Evaluating Google’s I/O 2015 announcements

I wrote a piece a few days back for Techpinions about the challenges Google needed to address at I/O this year. Now that the I/O keynote is over (which I was fortunate enough to attend in person), I thought I’d revisit that list of challenges to see how Google did.

Retaking control of Android

There were a couple of things that Google did related to retaking control of Android at I/O: reinforcing the value proposition of its Android One initiative, and announcing Android Pay. The former is obvious: it’s Google’s attempt to get a close-to-stock version of Android as the default version in emerging markets. But the latter may be less obvious. However, by launching Android Pay, Google nixes its OEMs’ efforts to introduce their own payment systems, as this post outlines. Samsung is likely to be the hardest hit by this, since it’s the only Android OEM that had launched a payment service. But I wonder how much Google will spread this model of Google Services Mandatory classification for key Android features to other areas, squeezing out OEMs from offering competing services.

Defending the web against apps

This year’s I/O was a mixed bag in this respect, with a couple of initiatives clearly aimed at just this, but some others moving things in the opposite direction. On the one hand, Google announced Chrome Custom Tabs, an alternative to in-app browsers for displaying web content, which brings users back into the web, where Google can better track their activity and otherwise capture data. It also reiterated its app indexing and deep linking projects, which recently began to roll out on iOS too. These efforts are both aimed at making the web more relevant in a world where apps are becoming dominant. Google Now on Tap is an interesting mix in this respect – on the one hand, it allows users to stay in apps when they have Google Now queries, rather than having to exit out of them, which could be seen as favoring apps rather than the web. But on the other hand, this inserts a Google layer between users and apps, in some cases recommending other apps for users to open, but in others using the Google Knowledge Graph to disintermediate those apps.  On balance, Google seems to be serving its own needs pretty well with these new announcements.

Convince developers Android users are worth targeting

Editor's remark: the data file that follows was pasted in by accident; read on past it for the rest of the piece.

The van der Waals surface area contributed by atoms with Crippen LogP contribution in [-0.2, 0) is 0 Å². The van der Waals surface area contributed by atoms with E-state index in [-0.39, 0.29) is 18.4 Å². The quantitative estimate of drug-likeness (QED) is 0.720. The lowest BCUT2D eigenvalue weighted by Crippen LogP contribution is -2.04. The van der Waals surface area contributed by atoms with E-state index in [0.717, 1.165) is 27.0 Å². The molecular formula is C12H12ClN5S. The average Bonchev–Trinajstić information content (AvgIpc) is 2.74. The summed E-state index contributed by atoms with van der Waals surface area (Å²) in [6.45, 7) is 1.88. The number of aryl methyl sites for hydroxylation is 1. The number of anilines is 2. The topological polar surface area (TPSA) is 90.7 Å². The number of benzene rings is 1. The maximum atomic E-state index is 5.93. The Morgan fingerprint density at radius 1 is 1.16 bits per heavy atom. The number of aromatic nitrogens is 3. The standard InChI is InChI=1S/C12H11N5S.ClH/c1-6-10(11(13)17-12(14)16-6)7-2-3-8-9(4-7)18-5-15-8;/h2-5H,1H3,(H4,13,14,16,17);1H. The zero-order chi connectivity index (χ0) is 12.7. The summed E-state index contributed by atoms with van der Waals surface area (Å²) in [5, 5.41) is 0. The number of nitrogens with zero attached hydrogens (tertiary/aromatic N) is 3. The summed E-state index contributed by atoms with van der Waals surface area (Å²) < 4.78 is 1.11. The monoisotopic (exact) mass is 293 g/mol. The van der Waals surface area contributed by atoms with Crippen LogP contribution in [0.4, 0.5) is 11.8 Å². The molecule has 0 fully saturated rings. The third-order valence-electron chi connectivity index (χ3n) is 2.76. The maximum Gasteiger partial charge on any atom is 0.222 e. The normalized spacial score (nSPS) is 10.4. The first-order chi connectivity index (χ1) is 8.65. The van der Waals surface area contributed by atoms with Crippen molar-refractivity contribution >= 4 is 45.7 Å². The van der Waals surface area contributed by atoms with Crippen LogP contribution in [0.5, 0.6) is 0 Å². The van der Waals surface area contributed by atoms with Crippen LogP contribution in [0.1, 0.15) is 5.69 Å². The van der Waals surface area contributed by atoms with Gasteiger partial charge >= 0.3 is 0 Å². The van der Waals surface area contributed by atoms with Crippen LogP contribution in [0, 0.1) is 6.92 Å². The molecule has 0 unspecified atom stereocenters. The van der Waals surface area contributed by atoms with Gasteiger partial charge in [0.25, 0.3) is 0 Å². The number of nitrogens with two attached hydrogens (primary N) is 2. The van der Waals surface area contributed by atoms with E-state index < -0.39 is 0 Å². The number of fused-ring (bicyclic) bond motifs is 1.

There was remarkably little at I/O about why developers should target Android users exclusively or in addition to iOS users. There was no update on the total number of Android users, which remains at “over one billion”. And Google did very little to argue why these users might be attractive, rather emphasizing the fact that many of the new users on Android will come from emerging markets, where there are lower incomes and less propensity to spend. There was no mention of carrier billing at all, and the only mention of monetization was in relation to better ad products within apps rather than paid apps or in-app purchases. I don’t think Google has given up on the paid apps route, but it was hard to escape that impression from the keynote, which I find baffling. To be sure, Android will never have the same attractive demographics as iOS, but it can still do much better than it has in the past, especially in mature markets.

Take Android beyond personal computing devices

The big announcement here was the Brillo project, which takes Android and strips it down to a barebones version for use in Internet of Things devices (and for today at least home devices specifically), together with the Weave communication protocol, which will be baked into Android at the Google Play Services layer and therefore make compatible devices instantly discoverable from Android devices. This is exactly what I was getting at in my preview piece on this topic – a version of Android that’s optimized for these devices, which have no need for the full version of Android but have other specific needs Android in its current form doesn’t meet well. There’s a lot of work still to be done here – though Brillo will launch in Q3 (and Weave in Q4) I sensed many decisions about Brillo still haven’t been made (not least the final name for the OS itself). More broadly, I was disappointed that we didn’t hear more about operating systems for the car, another area I highlighted in my preview piece, and one in which Google has been reported to be making some interesting progress. I wonder if we’ll see more on this in the months building up to the Android M public release.

Demonstrate a clear value proposition in TV